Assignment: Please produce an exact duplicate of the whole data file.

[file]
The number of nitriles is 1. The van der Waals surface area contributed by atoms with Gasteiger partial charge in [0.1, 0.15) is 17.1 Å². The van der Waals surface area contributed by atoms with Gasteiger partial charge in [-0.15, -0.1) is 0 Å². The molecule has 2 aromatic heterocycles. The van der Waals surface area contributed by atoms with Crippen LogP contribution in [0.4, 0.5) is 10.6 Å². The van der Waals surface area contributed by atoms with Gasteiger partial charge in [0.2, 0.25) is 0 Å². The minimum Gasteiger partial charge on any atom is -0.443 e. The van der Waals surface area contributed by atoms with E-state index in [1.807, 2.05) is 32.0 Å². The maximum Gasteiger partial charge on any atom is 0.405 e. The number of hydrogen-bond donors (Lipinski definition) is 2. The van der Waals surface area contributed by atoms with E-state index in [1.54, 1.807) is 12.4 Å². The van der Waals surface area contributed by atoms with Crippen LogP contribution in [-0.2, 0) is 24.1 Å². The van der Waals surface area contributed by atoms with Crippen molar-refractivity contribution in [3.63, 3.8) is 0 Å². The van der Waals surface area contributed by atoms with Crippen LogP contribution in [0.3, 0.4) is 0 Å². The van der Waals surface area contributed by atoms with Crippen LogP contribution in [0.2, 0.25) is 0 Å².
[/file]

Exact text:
The number of nitriles is 1. The van der Waals surface area contributed by atoms with Gasteiger partial charge in [0.1, 0.15) is 17.1 Å². The van der Waals surface area contributed by atoms with Gasteiger partial charge in [-0.15, -0.1) is 0 Å². The molecule has 2 aromatic heterocycles. The van der Waals surface area contributed by atoms with Crippen LogP contribution in [0.4, 0.5) is 10.6 Å². The van der Waals surface area contributed by atoms with Gasteiger partial charge in [0.2, 0.25) is 0 Å². The minimum Gasteiger partial charge on any atom is -0.443 e. The van der Waals surface area contributed by atoms with E-state index in [1.807, 2.05) is 32.0 Å². The maximum Gasteiger partial charge on any atom is 0.405 e. The number of hydrogen-bond donors (Lipinski definition) is 2. The van der Waals surface area contributed by atoms with E-state index in [1.54, 1.807) is 12.4 Å². The van der Waals surface area contributed by atoms with Crippen LogP contribution in [-0.2, 0) is 24.1 Å². The van der Waals surface area contributed by atoms with Crippen molar-refractivity contribution in [3.63, 3.8) is 0 Å². The van der Waals surface area contributed by atoms with Crippen LogP contribution in [0.3, 0.4) is 0 Å². The van der Waals surface area contributed by atoms with Crippen LogP contribution in [0.2, 0.25) is 0 Å².